“They did a great job,” said Dauphiny of the boat which included coxswain Frances McKenzie, Hailey Mead (4-seat), Laoise O’Donohue (3), Alice Patton (2), and Emma Cavendish (1). “This was a new lineup that never raced. They had all raced together before, but this was a new formation. That was pretty cool for them to win the final. They were ranked No. 1 going in, but it wasn’t the same boat so you never know.”

While the second varsity took third in its grand final, Dauphiny sees plenty of potential in that boat as it heads into the NCAA regatta.

“There is more work to be done on that boat but I was proud of them,” said Dauphiny of the boat which posted a time of 6:47.347 with Brown taking first in 6:40.802 and Yale coming in second at 6:43.831. “That boat is senior-laden, half of it is a senior boat. The seniors in that boat have really done a nice job of mentoring and showing what needs to be done by example for those freshmen in the boat. It is a really nice mix of athletes, young and old.”

In reflecting on the program’s seventh straight Ivy title, Dauphiny credited her rowers with making that streak possible.

“I don’t keep a count; it is very meaningful and it has nothing to do with me, it has everything to do with the women I coach,” said Dauphiny, who pointed to the support of Princeton’s athletic administration and the efforts of her assistant coaches, Steve Hope and Anna Kalfaian, as additional factors in the success of the team. “I am really lucky to have such fantastic athletes that I work with. Those numbers are more a testament to the team culture and the kids that we have here at Princeton.”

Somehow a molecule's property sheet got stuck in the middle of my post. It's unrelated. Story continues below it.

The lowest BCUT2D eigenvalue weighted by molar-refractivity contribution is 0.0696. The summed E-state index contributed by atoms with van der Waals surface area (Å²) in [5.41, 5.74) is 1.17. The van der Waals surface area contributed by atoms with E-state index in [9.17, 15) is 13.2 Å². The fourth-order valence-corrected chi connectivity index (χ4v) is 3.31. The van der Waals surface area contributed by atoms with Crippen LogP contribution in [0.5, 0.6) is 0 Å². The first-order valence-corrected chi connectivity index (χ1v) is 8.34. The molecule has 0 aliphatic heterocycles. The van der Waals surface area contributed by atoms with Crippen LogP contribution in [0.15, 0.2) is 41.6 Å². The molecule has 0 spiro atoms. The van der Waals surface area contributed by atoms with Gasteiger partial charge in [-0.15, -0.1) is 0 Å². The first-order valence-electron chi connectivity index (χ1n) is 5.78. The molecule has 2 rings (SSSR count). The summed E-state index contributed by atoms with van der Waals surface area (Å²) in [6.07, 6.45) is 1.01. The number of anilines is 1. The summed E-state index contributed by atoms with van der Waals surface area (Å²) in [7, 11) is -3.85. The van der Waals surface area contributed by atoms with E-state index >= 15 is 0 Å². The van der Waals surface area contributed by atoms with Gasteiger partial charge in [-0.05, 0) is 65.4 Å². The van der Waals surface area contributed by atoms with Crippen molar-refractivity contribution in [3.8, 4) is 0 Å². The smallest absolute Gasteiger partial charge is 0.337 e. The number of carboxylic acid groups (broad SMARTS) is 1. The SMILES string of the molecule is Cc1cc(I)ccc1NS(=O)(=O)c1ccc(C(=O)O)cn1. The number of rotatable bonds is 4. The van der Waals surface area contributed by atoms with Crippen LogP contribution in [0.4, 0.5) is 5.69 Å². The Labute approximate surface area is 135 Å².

As for the varsity 8, three women have emerged as key performers in the boat, junior Katherine George in the five seat, junior coxswain Sara Covin, and junior stroke Zoe Scheske.

“Katherine does stand out, she is probably our top athlete but it takes all of the them in the 8,” said Dauphiny, whose varsity 8 also includes freshman Joely Cherniss (7 seat), junior Ella Barry (6), junior Margot Le Roux (4), freshman Samantha Smart (3), junior Anne du Croo de Jongh (2), and junior Katharine Kalap (1). “Katherine did get the All-Ivy honor. Sara did too, she is instrumental and very important in the boat. Zoe has done a really nice job too, she is our stroke. It is a big role and she had to step up because Lucy Koven was stroking the boat but is still injured.”

The Tigers will be facing another hectic stretch this week with a flurry of activities leading up to commencement on May 28.

“I am little stressed about it because there is just so much going on with graduation,” said Dauphiny, who has 14 seniors in her program. “We will get some good work in. It feels like one week even though we have two weeks.”

Dauphiny is confident that her rowers will once again balance their commitments and be primed to compete hard at the NCAA regatta, which is taking place from May 31-June 2 at the East Fork/Harsha Lake in Bethel, Ohio.

“I don’t know that we have the same speed as those big schools like a Texas or Stanford,” said Dauphiny. “We will give it our best. I think we are competitive with the ability to make it to the grand final.”